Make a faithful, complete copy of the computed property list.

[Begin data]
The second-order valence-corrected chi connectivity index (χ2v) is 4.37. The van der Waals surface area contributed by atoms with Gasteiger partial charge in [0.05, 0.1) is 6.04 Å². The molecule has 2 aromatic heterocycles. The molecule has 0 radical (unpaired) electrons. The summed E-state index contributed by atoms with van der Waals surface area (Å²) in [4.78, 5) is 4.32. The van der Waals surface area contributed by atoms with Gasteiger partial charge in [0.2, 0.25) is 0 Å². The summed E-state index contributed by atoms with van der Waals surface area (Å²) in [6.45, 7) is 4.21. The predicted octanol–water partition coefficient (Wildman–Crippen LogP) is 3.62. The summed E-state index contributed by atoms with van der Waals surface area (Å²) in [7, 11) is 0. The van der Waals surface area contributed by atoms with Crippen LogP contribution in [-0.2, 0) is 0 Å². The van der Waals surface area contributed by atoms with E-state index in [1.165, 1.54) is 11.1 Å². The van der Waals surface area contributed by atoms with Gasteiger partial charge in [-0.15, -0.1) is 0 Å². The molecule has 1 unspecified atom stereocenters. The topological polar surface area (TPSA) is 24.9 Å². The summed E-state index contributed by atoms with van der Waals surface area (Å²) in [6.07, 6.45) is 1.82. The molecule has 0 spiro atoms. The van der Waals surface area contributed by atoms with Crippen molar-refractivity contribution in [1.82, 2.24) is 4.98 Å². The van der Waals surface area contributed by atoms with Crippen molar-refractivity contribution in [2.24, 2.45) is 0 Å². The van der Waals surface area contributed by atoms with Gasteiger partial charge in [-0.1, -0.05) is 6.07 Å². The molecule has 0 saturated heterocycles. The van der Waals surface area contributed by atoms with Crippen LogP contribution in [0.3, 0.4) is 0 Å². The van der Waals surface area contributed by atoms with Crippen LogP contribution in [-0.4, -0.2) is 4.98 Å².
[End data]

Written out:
The second-order valence-corrected chi connectivity index (χ2v) is 4.37. The van der Waals surface area contributed by atoms with Gasteiger partial charge in [0.05, 0.1) is 6.04 Å². The molecule has 2 aromatic heterocycles. The molecule has 0 radical (unpaired) electrons. The summed E-state index contributed by atoms with van der Waals surface area (Å²) in [4.78, 5) is 4.32. The van der Waals surface area contributed by atoms with Gasteiger partial charge in [0.2, 0.25) is 0 Å². The summed E-state index contributed by atoms with van der Waals surface area (Å²) in [6.45, 7) is 4.21. The predicted octanol–water partition coefficient (Wildman–Crippen LogP) is 3.62. The summed E-state index contributed by atoms with van der Waals surface area (Å²) in [7, 11) is 0. The van der Waals surface area contributed by atoms with Crippen LogP contribution in [-0.2, 0) is 0 Å². The van der Waals surface area contributed by atoms with E-state index in [1.165, 1.54) is 11.1 Å². The van der Waals surface area contributed by atoms with Gasteiger partial charge in [-0.15, -0.1) is 0 Å². The molecule has 1 unspecified atom stereocenters. The topological polar surface area (TPSA) is 24.9 Å². The summed E-state index contributed by atoms with van der Waals surface area (Å²) in [6.07, 6.45) is 1.82. The molecule has 0 spiro atoms. The van der Waals surface area contributed by atoms with Crippen molar-refractivity contribution in [1.82, 2.24) is 4.98 Å². The van der Waals surface area contributed by atoms with Crippen molar-refractivity contribution in [2.24, 2.45) is 0 Å². The van der Waals surface area contributed by atoms with Gasteiger partial charge in [-0.1, -0.05) is 6.07 Å². The molecule has 0 saturated heterocycles. The van der Waals surface area contributed by atoms with Crippen LogP contribution in [0.3, 0.4) is 0 Å². The van der Waals surface area contributed by atoms with Crippen LogP contribution in [-0.4, -0.2) is 4.98 Å².